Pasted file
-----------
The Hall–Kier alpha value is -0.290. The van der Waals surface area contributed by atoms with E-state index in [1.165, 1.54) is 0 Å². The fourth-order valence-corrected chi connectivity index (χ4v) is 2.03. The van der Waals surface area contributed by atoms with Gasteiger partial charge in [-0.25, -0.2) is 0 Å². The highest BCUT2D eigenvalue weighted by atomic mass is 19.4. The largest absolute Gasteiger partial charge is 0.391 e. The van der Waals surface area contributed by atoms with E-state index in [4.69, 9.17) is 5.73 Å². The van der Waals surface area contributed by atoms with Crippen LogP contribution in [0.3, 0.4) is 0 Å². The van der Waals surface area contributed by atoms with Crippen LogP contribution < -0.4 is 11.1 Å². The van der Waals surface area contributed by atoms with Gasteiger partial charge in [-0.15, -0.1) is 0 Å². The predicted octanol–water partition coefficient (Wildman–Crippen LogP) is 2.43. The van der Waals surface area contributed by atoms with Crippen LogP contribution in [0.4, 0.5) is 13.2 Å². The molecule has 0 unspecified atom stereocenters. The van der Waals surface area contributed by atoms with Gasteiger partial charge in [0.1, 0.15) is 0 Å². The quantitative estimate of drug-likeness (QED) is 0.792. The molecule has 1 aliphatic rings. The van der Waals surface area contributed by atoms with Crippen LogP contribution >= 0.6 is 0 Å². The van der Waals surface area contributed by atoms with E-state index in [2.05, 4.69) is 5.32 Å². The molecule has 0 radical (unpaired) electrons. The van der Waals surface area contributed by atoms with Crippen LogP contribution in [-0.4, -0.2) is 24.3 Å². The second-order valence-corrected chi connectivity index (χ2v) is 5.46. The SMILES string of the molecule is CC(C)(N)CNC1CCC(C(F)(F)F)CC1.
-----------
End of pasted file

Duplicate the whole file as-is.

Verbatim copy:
The Hall–Kier alpha value is -0.290. The van der Waals surface area contributed by atoms with E-state index in [1.165, 1.54) is 0 Å². The fourth-order valence-corrected chi connectivity index (χ4v) is 2.03. The van der Waals surface area contributed by atoms with Gasteiger partial charge in [-0.25, -0.2) is 0 Å². The highest BCUT2D eigenvalue weighted by atomic mass is 19.4. The largest absolute Gasteiger partial charge is 0.391 e. The van der Waals surface area contributed by atoms with E-state index in [4.69, 9.17) is 5.73 Å². The van der Waals surface area contributed by atoms with Crippen LogP contribution in [0.3, 0.4) is 0 Å². The van der Waals surface area contributed by atoms with Crippen LogP contribution < -0.4 is 11.1 Å². The van der Waals surface area contributed by atoms with Gasteiger partial charge in [-0.15, -0.1) is 0 Å². The predicted octanol–water partition coefficient (Wildman–Crippen LogP) is 2.43. The van der Waals surface area contributed by atoms with Crippen LogP contribution in [0.4, 0.5) is 13.2 Å². The molecule has 0 unspecified atom stereocenters. The van der Waals surface area contributed by atoms with Gasteiger partial charge in [0.1, 0.15) is 0 Å². The quantitative estimate of drug-likeness (QED) is 0.792. The molecule has 1 aliphatic rings. The van der Waals surface area contributed by atoms with Crippen LogP contribution >= 0.6 is 0 Å². The van der Waals surface area contributed by atoms with E-state index in [2.05, 4.69) is 5.32 Å². The molecule has 0 radical (unpaired) electrons. The van der Waals surface area contributed by atoms with Crippen LogP contribution in [-0.4, -0.2) is 24.3 Å². The second-order valence-corrected chi connectivity index (χ2v) is 5.46. The SMILES string of the molecule is CC(C)(N)CNC1CCC(C(F)(F)F)CC1.